If you think of the 1990s, you may think of the “The Simpsons,” Nirvana, or “Seinfeld.” But if you’re a security or policy wonk, one of the things you’re going to remember about the decade is a military response option that seemed to be one of the first things officials considered for almost any dilemma — the no fly zone. What are no fly zones? What are the politics and prospects of no-fly zones?
In this episode of Horns of a Dilemma, Doyle Hodges, executive editor of the Texas National Security Review, sits down with Stephen Wrage, professor at the Naval Academy, and Lt. Col. (ret.) Scott Cooper, to discuss their book, No Fly Zones and Internal Security: Politics and Strategy.
Clements Center Senior Fellow Jim Golby explores the military's role in politics in "Trump allegedly disparaged America’s war dead. The backlash probably won’t decide the election." published in the Washington Post.
Senior Undergraduate Fellows Archit Oswal, Madison Lockett, Peter Denham, Nicholas Romanow, Soren Ettinger DeCou, and Caroline Nicholson collaborated on an article tackling the multi-faceted topic of "Post-Pandemic National Security" for Real Clear Defense.
The Clements Center for National Security at the University of Texas at Austin welcomes its 2020-21 class of pre and postdoctoral fellows. Peter Slezkine of Columbia University and Theo Milonopoulos of Columbia University are this year’s predoctoral fellows. Jaehan Park of Johns Hopkins SAIS is an America in the World predoctoral fellow who will remain in residence with us at the Clements Center. Dr. Emily Whalen (University of Texas) and Dr. Max von Bargen (Ohio State University) are this year’s postdoctoral fellows while 2019-2020 postdoctoral fellow Dr. deRasimes Combes (American University) has extended her fellowship through December. The Clements Center also welcomes Eli Lake to the team as our National Security Journalism Fellow.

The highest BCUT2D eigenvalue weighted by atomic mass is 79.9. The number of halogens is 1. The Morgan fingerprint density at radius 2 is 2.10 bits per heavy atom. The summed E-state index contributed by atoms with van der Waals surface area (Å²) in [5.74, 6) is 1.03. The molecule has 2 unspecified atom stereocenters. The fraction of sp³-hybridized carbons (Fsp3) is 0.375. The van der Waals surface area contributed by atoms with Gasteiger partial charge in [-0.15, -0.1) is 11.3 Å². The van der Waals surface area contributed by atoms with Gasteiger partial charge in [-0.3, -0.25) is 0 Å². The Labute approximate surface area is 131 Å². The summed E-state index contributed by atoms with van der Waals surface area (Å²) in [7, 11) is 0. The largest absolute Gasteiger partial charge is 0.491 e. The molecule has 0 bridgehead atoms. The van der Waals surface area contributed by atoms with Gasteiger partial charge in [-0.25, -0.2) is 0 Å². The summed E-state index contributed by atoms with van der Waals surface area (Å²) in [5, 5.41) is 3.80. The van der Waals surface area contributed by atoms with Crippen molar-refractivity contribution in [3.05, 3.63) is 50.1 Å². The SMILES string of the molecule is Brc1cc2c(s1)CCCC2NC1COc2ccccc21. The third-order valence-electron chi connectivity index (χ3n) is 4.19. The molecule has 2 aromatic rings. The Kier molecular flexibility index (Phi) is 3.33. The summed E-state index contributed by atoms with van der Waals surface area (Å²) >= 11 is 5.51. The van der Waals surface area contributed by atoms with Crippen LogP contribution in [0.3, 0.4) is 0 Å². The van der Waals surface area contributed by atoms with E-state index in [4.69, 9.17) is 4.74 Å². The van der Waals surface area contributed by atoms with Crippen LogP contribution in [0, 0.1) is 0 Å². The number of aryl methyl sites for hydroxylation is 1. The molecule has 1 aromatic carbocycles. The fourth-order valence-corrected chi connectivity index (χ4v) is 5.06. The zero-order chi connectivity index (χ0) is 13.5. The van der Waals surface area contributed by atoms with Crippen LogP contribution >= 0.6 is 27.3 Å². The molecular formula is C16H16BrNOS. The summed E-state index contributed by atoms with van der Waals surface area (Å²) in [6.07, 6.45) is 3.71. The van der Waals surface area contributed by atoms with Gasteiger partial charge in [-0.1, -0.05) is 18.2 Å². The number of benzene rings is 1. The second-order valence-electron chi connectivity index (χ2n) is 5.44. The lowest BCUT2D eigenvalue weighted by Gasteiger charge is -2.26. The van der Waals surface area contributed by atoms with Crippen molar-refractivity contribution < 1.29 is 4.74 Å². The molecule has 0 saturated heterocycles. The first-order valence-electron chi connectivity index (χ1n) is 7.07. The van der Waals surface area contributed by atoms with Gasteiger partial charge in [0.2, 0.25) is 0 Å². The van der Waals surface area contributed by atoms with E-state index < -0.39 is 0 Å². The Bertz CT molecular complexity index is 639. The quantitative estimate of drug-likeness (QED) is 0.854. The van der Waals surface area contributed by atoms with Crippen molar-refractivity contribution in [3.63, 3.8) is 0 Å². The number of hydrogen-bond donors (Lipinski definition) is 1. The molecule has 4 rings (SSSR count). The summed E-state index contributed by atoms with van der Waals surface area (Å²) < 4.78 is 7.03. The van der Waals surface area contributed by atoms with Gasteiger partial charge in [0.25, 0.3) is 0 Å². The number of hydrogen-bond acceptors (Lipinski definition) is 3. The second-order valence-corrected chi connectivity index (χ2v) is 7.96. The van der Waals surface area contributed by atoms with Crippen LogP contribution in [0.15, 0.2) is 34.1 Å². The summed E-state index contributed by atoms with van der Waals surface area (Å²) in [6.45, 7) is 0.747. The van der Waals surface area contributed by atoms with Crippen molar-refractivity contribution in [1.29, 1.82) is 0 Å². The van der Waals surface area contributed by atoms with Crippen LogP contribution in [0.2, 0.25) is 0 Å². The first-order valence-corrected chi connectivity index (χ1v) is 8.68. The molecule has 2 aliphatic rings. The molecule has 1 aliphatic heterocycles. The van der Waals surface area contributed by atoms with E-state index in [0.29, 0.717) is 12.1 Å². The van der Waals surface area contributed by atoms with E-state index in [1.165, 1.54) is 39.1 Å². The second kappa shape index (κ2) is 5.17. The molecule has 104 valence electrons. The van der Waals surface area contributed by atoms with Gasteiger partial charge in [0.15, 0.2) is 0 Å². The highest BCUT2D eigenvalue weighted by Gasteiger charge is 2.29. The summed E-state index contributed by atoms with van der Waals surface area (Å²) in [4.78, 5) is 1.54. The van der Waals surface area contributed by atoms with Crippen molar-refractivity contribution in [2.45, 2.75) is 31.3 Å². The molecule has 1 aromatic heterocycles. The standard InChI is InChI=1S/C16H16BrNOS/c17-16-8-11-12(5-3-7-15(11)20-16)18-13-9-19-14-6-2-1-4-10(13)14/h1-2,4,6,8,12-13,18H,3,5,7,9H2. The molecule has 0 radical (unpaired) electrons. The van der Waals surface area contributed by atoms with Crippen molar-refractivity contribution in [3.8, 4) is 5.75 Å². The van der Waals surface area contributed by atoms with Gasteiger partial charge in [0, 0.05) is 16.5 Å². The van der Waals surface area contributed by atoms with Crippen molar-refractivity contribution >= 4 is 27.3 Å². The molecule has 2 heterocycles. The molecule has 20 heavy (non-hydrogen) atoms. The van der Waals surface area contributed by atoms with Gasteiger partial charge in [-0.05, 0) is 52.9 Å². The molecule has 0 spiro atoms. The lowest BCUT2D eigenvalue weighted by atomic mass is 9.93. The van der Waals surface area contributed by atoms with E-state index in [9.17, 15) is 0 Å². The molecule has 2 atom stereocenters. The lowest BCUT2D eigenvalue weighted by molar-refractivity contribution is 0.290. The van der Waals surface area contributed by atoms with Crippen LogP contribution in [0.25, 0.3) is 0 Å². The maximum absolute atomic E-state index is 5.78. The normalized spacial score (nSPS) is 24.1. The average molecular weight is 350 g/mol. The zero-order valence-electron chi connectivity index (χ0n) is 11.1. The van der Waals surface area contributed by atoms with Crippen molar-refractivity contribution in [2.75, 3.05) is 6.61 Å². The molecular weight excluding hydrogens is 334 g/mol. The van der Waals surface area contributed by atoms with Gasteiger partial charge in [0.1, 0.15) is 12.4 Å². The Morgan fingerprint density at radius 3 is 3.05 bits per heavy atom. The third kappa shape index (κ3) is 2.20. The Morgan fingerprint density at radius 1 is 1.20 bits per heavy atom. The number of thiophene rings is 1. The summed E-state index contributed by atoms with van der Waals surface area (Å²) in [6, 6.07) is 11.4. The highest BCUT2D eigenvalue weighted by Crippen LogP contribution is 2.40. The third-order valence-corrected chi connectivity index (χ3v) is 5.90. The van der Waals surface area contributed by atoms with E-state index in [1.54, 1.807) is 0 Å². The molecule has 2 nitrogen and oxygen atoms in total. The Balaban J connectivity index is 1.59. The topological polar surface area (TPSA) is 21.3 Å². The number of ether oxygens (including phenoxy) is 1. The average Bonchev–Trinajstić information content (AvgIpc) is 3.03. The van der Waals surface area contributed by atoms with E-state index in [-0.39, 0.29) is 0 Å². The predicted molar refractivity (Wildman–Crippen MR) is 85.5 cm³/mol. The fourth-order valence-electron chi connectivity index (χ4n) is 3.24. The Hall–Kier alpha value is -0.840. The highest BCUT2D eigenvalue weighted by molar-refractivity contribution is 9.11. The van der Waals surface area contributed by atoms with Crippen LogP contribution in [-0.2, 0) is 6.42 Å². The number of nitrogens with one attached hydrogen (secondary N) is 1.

In the latest episode of Horns of Dilemma, Will Inboden, editor-in-chief of the Texas National Security Review, and Ashlyn Hand, a Ph.D. candidate at the LBJ School at the University of Texas at Austin, speak with Lauren Turek, a professor at Trinity University, about her new book, To Bring the Good News to All Nations: Evangelical Influence on Human Right on US Foreign Relations.
American foreign policy has often had a strong religious component, whether that be in the form of manifest destiny, or in the idea of American exceptionalism. But as Turek documents, in the late 20th century, the specific notion of human rights intersected with evangelical missionaries and their perceptions of the risks associated with communism and other important foreign policy questions, and were able to organize and influence U.S. foreign policy in a new and important way.
© Clements Center for National Security 2019